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Thread: Drill Press Restoration and ?

  1. #1
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    Drill Press Restoration and ?

    Came across a drill press today that a guy was selling for $50.00, so not that I needed it but I couldn't resist the price and bought it. Now home and in the garage (see pictures below). It had been sitting and has rust all over in different places - most things frozen up on it but its all there....
    Near as i can tell it is a Chicago Industrial Tool Company drill press - 3/4hp, 110v, not sure of chuck size at the moment, 15 speed, handle to change speed on pullys.
    Now the restoration part begins.....Im looking for advice on cleaning it up and making it the moving parts move again. It runs fine and there is no wobble in it.
    Thinking a good wipe down with acetone to start.....WD-40 and greese to get the table crank working well again.......Thoughts?

    Ill post another thread with this one showing a metal attachment of some sort that the guy says belongs with it but he had no idea what it was used for.
    Attached Thumbnails Attached Thumbnails Drill Press Label.jpg   Drill Press-1.jpg   Drill Press-2.jpg   Drill Press-3.jpg   Drill Press-4.jpg  

    Drill Press-5.jpg   Drill Press-6.jpg   Drill Press-7.jpg   Drill Press-8.jpg   Drill Press-9.jpg  

    Last edited by Dan Mosley; 07-25-2010 at 04:06 AM.
    First you have to learn the rules - Beginner
    Then you have to learn advanced rules - Professional
    Then you disregard the rules - This takes you to the master level................

  2. #2
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    Attachment added

    Here are pictures of the attachment that came with it and not sure what it is...............the screw thru shaft is bent but turns.......

    Pictures 1-5 - Attachment unknown
    Picture 6 - Lable on press
    Picture 7 - Pulleys
    Picture 8 - showing handles - frozen .............anybody tell me what they are for ? I think the large one is supposed to change speeds???
    Attached Thumbnails Attached Thumbnails attach-1.jpg   attach-2.jpg   attach-3.jpg   attach-4.jpg   attach-5.jpg  

    Label.jpg   Pulleys.jpg   Handles.jpg  
    Last edited by Dan Mosley; 07-25-2010 at 04:05 AM.
    First you have to learn the rules - Beginner
    Then you have to learn advanced rules - Professional
    Then you disregard the rules - This takes you to the master level................

  3. #3
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    Quote Originally Posted by Dan Mosley View Post
    ...handles - frozen .............anybody tell me what they are for ? I think the large one is supposed to change speeds???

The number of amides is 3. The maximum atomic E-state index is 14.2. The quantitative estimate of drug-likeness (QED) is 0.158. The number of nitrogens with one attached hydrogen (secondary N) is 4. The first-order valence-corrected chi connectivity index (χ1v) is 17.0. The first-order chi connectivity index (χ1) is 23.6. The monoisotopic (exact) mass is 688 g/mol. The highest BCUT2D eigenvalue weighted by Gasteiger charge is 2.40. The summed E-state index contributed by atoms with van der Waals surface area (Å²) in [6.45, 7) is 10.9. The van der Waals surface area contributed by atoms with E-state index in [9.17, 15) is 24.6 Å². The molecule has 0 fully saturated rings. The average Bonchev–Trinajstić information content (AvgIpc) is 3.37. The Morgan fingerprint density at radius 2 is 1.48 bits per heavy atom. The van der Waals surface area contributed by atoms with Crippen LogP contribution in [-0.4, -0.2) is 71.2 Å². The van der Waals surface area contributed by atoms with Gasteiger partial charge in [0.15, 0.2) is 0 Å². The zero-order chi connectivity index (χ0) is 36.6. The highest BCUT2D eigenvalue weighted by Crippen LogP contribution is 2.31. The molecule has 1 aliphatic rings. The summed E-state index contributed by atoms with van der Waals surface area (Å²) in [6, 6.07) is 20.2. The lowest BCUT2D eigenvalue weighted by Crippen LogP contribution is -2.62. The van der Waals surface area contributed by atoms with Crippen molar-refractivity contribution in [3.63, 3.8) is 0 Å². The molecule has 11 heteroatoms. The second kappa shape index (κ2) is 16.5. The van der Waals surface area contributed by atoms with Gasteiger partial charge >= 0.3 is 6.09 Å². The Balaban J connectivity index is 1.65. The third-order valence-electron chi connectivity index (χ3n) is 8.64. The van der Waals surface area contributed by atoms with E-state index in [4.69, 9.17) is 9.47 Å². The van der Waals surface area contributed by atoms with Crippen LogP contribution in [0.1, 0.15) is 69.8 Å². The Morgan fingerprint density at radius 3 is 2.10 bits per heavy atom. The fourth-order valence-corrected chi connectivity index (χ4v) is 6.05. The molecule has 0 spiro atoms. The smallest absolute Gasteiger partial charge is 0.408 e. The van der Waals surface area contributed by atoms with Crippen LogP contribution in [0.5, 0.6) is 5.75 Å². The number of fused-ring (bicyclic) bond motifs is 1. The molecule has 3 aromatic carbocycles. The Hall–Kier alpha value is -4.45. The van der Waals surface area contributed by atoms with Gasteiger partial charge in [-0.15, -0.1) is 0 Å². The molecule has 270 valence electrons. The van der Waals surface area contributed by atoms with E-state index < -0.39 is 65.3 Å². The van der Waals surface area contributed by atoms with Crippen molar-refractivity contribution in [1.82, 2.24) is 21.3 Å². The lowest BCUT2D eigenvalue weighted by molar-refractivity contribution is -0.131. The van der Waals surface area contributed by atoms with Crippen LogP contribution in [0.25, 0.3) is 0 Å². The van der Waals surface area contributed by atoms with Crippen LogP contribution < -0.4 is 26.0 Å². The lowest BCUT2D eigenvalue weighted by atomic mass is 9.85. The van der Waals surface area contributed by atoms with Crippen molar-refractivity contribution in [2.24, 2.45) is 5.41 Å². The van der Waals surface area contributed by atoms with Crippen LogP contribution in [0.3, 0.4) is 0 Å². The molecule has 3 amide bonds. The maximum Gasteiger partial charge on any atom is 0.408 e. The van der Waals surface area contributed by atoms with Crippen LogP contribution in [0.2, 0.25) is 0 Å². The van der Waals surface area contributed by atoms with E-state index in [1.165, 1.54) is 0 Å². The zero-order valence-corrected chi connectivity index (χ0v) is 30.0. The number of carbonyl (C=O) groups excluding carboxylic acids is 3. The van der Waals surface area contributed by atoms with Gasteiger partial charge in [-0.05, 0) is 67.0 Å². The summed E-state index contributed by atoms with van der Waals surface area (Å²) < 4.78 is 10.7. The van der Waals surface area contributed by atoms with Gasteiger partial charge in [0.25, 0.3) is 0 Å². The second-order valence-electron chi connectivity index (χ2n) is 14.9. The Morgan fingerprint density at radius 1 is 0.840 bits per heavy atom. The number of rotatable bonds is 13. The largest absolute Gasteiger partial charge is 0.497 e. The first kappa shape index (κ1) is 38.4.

Your motor is mounted on a shaft (or shafts) that slide in and out of the main housing to adjust the tension on the drive belt(s).

    The small handle is basically a set screw that holds the motor in place after setting the tension. The larger handle moves the motor mount in and out to adjust the tensioon.

    To change speeds, you'd first loosen the small handle, the use the large one to slide the motor in and loosen the tension. Then, you'd change the belts to get the speed you want, then turn the larger handle to put tension on the belt(s), and - while holding the larger handle to keep the tension on - tighten the smaller one to keep the tension. This requires both hands at once and can be a bit awkward. BTW, some drill presses have the larger adjusting handle on both sides of the press body, which makes belt adjustment a little bit easier.

    On the stuck handles - the larger one shouldn't move until the small one (the 'set screw') is loosened. Use a good penetrating oil - NOT WD40! - to break it free. PB Blaster is a good commercial one, or make your own from a 50/50 mix of acetone and Automatic Transmission fluid (ATF).

    Good luck with your restoration.
    Jim D.
    Adapt, Improvise, Overcome!

  4. #4
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    Jim thanks............that explains what I was wondering on the handles. Also I loosen the handles etc with penetrating oil before I begin the de rusting...............
    First you have to learn the rules - Beginner
    Then you have to learn advanced rules - Professional
    Then you disregard the rules - This takes you to the master level................

  5. #5
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    Good catch. Instead of acetone, I like carburetor cleaner. A lot of carb cleaner, WD-40 and stainless steel wool will go a long way to making that a real user.
    I'm impressed by how much of it appears to be made with (seemingly) identical parts to much newer DPs of various makes. I guess once a design is found that is popular it saves money to just keep reusing.
    Paint is green and call it a Grizzly.
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  6. #6
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    Wow $50 what a good bargain. Rust will clear with some elbow grease and that will be a fine drill press. Last time i used and saw one similar was back at school. I dont think you can go wrong at all.
    cheers

  7. #7
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    Thanks for the carb cleaner tip....the 50/50 acetone and trans oil, and steel wool with steel wool...............
    Weds ill start the restoring and will take more pics as i go to post.

    Still the mystery remains as to what the attachment is in the picture........really puzzling to me.............if you know .... let me know.....
    First you have to learn the rules - Beginner
    Then you have to learn advanced rules - Professional
    Then you disregard the rules - This takes you to the master level................

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